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CAB Reviews

A reviews journal covering agriculture, global health, nutrition, natural resources and veterinary science

CAB Review

Environmental and socio-economic impacts of rubber cultivation in the Mekong region: challenges for sustainable land use.

Abstract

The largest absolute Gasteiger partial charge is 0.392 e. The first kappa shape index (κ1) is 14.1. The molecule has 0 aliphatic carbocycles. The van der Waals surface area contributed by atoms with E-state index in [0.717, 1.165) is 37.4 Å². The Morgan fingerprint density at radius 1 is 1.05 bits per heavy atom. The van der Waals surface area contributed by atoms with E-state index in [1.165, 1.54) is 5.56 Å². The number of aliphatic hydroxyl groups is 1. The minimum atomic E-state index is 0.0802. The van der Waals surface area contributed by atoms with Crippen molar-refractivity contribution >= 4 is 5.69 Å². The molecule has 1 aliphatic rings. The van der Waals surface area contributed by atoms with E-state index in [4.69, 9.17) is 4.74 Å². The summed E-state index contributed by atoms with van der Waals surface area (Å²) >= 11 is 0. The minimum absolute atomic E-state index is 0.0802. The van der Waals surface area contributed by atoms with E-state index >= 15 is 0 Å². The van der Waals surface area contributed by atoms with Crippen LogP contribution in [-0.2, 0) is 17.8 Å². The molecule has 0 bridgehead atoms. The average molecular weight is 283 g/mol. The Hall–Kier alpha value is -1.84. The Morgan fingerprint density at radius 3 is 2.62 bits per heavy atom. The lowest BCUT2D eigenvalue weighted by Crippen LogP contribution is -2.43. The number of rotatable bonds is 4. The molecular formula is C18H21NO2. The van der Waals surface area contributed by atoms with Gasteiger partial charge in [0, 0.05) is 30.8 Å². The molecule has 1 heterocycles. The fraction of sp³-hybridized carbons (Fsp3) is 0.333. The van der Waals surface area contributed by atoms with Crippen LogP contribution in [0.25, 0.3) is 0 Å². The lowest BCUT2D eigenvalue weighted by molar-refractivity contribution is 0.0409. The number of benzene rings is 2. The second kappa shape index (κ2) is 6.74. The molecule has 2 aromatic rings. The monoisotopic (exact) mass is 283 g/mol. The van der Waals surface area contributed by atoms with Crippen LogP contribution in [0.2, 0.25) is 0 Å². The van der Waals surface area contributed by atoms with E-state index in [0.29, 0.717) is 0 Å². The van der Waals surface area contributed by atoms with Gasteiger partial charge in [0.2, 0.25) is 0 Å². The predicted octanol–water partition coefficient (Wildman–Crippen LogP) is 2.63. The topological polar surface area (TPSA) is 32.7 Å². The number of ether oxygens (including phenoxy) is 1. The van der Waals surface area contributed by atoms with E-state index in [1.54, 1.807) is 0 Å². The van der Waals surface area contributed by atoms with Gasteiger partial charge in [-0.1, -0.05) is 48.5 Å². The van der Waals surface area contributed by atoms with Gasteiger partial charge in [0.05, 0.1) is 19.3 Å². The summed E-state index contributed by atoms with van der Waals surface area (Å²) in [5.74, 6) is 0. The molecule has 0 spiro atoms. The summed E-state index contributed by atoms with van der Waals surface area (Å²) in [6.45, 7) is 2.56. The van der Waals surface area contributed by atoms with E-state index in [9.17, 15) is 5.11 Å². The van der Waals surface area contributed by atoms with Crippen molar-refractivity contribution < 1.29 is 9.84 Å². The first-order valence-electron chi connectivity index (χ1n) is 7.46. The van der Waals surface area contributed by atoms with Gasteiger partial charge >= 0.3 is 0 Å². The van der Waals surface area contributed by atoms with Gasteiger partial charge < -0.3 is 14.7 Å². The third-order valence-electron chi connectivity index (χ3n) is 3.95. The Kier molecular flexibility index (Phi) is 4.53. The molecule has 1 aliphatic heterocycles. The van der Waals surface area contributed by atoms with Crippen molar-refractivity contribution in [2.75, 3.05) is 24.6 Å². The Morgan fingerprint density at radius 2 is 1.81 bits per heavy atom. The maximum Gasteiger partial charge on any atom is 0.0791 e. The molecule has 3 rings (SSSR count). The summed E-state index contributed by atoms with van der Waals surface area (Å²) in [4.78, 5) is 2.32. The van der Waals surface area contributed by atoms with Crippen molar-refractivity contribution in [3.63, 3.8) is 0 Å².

More than 90% of the global natural rubber production originates from monoculture plantations in tropical Asia, especially from countries forming the Greater Mekong Subregion (GMS). Rubber cultivation is expected to further increase strongly in the near future, particularly at the expense of natural forests, and is accompanied by various problems and threats to farmers and the environment. Implications on carbon balance and hydrological conditions as well as socio-economic consequences referring to the situation in the GMS are reviewed. Results indicate considerable changes in ecosystem functions and services at different spatial and temporal scales with impacts on carbon stocks and sequestration, water quality and quantity, runoff and soil erosion. The long-term dependency on rubber as a single crop affects the socio-economic conditions and livelihood of the farmers and exposes them to economic and ecological hazards. Solutions for these interrelated problems require the development of alternative land-use systems and safeguarding important ecosystem functions and services on the one hand as well as providing economic viability on the other. Common suggestions include crop diversification and improved plantation management on the farm scale, and alternative land-use strategies including conservation and restoration of forest on the landscape scale. Successful implementation of more sustainable concepts is only feasible within a socio-economic framework, involving farmers and political decision-makers in the conceptualization process and the identification of trade-offs between ecological requirements and economic feasibility.